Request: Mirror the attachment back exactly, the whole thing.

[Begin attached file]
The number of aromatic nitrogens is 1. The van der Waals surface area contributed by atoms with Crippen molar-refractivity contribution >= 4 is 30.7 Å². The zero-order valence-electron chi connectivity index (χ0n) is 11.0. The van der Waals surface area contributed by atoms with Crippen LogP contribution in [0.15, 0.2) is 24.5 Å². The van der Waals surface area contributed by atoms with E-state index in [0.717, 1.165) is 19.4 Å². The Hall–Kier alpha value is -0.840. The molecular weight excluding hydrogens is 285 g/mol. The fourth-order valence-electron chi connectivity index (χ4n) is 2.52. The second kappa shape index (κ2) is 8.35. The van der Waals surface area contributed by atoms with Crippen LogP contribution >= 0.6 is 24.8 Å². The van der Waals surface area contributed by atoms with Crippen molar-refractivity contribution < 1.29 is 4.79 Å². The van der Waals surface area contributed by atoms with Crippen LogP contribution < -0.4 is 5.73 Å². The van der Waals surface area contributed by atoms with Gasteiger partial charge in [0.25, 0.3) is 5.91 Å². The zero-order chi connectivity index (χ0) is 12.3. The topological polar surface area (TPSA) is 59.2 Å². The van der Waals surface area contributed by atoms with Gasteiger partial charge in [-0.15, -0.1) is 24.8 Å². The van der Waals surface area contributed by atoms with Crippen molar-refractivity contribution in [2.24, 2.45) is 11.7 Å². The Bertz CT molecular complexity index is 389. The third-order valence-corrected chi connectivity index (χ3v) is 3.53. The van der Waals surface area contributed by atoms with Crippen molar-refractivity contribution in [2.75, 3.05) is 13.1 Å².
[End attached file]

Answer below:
The number of aromatic nitrogens is 1. The van der Waals surface area contributed by atoms with Crippen molar-refractivity contribution >= 4 is 30.7 Å². The zero-order valence-electron chi connectivity index (χ0n) is 11.0. The van der Waals surface area contributed by atoms with Crippen LogP contribution in [0.15, 0.2) is 24.5 Å². The van der Waals surface area contributed by atoms with E-state index in [0.717, 1.165) is 19.4 Å². The Hall–Kier alpha value is -0.840. The molecular weight excluding hydrogens is 285 g/mol. The fourth-order valence-electron chi connectivity index (χ4n) is 2.52. The second kappa shape index (κ2) is 8.35. The van der Waals surface area contributed by atoms with Crippen LogP contribution >= 0.6 is 24.8 Å². The van der Waals surface area contributed by atoms with Crippen molar-refractivity contribution < 1.29 is 4.79 Å². The van der Waals surface area contributed by atoms with Crippen LogP contribution < -0.4 is 5.73 Å². The van der Waals surface area contributed by atoms with Gasteiger partial charge in [0.25, 0.3) is 5.91 Å². The zero-order chi connectivity index (χ0) is 12.3. The topological polar surface area (TPSA) is 59.2 Å². The van der Waals surface area contributed by atoms with Gasteiger partial charge in [-0.15, -0.1) is 24.8 Å². The van der Waals surface area contributed by atoms with Crippen molar-refractivity contribution in [2.24, 2.45) is 11.7 Å². The Bertz CT molecular complexity index is 389. The third-order valence-corrected chi connectivity index (χ3v) is 3.53. The van der Waals surface area contributed by atoms with Crippen molar-refractivity contribution in [2.75, 3.05) is 13.1 Å².